People address him as "Professor Walgate," though he doesn't teach! He does that fist-clenching thing that only mad scientists do! No one in town understands his research! Worst of all, he's written prop books: the ominously titled The Energy of Thought and the ominously spelled Sibonetics: The Application of Logic To Electronics.

The misspelled title, the peeling label on the spine, the fact that the spine of Sibonetics has embossed printing everywhere but the title: all of this screams "crackpot." The local citizenry can't believe one of their own could be behind the mysterious disappearances, especially when there's a more obvious scapegoat: nearby Stock Footage Air Force Base, pictured below:

They appear to be about as well-staffed as Professor Walgate's publisher; this is the most personnel in any shot, during a test of an experimental radar system:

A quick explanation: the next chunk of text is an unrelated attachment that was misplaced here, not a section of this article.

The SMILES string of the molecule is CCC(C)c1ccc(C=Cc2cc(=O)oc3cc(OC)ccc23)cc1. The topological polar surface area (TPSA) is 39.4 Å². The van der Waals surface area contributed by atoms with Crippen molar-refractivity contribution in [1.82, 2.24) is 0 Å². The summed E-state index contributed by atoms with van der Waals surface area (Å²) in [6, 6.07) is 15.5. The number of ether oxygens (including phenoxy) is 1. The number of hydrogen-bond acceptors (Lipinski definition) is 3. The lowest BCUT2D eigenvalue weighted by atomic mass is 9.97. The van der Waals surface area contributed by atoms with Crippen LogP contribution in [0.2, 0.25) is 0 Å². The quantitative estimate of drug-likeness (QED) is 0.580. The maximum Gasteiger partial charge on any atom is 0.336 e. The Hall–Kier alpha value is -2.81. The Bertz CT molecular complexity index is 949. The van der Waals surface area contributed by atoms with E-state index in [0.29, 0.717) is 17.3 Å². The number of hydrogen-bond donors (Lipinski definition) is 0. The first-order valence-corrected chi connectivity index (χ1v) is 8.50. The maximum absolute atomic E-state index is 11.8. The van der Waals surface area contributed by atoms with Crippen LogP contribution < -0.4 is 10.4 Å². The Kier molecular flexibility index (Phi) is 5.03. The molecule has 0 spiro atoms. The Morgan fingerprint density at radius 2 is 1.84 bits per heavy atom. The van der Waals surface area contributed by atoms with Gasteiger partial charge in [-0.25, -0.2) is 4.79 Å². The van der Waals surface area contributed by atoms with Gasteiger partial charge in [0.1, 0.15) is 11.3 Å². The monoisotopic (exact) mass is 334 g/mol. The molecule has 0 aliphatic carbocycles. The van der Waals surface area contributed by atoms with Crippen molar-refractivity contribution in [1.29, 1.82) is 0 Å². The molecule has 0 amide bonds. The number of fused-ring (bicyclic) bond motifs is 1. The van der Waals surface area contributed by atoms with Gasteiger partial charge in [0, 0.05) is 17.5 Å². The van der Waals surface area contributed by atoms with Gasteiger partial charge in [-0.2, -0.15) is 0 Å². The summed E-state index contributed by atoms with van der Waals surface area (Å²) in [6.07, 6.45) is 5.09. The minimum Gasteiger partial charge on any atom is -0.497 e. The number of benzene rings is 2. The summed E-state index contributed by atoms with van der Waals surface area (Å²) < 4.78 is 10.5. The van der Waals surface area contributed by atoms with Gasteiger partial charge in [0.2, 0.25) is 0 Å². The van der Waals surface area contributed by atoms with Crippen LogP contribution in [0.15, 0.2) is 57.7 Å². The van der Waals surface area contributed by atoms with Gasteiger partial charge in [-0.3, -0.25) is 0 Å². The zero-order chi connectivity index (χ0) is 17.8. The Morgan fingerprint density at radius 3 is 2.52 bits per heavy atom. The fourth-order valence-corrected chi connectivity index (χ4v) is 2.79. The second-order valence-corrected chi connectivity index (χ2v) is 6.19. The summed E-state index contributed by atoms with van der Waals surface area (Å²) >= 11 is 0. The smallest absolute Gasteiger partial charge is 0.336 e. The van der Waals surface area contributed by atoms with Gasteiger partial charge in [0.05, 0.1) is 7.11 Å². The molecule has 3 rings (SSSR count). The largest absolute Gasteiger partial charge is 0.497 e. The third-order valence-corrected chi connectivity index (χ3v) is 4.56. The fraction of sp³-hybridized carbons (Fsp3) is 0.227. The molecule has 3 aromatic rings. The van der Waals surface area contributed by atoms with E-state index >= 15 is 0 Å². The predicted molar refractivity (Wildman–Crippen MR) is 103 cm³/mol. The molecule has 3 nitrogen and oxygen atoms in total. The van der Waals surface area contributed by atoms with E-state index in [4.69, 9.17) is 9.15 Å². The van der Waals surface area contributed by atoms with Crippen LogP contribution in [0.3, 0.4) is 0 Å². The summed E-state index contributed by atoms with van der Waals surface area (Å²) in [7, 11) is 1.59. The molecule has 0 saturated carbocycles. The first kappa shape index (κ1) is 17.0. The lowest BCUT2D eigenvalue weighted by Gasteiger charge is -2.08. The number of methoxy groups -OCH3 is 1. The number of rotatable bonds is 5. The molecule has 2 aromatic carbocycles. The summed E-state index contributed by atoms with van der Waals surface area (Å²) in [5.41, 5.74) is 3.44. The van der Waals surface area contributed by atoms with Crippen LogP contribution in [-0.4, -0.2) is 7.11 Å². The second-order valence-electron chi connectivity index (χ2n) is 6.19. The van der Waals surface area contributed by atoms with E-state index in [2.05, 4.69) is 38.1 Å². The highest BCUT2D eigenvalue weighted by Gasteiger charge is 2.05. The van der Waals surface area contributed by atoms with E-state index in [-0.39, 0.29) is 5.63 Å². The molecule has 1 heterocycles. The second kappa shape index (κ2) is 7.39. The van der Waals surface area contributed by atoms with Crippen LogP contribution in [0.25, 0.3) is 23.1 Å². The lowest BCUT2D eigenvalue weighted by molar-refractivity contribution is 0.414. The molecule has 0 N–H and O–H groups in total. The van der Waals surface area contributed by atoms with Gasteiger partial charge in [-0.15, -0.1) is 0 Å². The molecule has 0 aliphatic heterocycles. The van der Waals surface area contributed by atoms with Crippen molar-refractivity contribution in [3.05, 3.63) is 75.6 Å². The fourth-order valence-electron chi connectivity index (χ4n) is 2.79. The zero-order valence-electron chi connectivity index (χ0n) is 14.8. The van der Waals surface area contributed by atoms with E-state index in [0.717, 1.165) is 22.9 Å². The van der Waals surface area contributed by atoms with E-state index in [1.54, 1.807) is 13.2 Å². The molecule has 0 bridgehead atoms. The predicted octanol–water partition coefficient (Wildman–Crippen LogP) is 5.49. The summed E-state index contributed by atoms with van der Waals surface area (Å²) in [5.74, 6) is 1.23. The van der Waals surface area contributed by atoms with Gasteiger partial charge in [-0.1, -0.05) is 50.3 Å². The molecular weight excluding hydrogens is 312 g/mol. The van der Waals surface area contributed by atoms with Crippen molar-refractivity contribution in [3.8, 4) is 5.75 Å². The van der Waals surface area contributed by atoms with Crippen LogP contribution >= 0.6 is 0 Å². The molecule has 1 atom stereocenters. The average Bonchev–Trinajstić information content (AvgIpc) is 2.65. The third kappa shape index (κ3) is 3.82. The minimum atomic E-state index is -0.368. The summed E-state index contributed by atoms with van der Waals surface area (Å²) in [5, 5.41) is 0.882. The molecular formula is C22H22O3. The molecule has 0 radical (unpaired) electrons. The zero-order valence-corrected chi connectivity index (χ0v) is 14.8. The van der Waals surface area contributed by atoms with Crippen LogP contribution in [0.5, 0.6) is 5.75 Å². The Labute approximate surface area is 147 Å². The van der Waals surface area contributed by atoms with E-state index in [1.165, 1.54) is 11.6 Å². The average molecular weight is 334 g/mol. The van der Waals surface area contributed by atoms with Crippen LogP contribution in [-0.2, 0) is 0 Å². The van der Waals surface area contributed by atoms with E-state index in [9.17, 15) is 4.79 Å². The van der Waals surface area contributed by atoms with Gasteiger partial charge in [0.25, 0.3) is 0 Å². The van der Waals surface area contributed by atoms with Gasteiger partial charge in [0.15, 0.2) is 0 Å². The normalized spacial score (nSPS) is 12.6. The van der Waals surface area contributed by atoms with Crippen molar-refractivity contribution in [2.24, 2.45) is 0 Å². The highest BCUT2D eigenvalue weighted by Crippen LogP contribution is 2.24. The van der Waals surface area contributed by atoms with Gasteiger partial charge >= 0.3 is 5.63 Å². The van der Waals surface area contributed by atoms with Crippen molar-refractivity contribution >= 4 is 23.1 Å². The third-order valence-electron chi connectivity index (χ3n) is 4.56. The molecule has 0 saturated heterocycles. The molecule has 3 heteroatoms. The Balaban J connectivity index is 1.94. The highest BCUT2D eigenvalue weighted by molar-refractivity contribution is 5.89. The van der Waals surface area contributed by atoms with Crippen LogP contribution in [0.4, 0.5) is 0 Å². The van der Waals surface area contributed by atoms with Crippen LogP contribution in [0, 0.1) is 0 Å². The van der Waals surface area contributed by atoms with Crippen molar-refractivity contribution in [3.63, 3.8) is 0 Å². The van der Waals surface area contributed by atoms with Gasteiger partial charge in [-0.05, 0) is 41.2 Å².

It's worth noting that there are more personnel here than there are at the nuclear plant that powers the base:

What's more, apparently radar stations and nuclear plants are controlled with the same equipment, an early example of modular design. Note that although you need four more telephones to control a radar test, the consoles are otherwise identical.

Nobody sees a movie like Fiend Without a Face for the set design or snappy dialogue, though, and within the realm of B-sci-fi/horror, this is a fun little movie. It's certainly better than The Blob, even without Steve McQueen. Crabtree knows how to shoot suspense, especially in the sequences where the fiends are still invisible. They move around with a distinctive thumping, slurping sound that is surprisingly creepy. There are decent "stuck in the house alone with the monster" sequences (especially the mayor's death). And as on-the-nose as much of the dialogue is, it's hard not to love a film that introduces us to the main character by showing him smoking and popping pills at his desk, while his subordinate asks him, "You ever think of trying sleep instead of Benzedrine? You know, you might like it."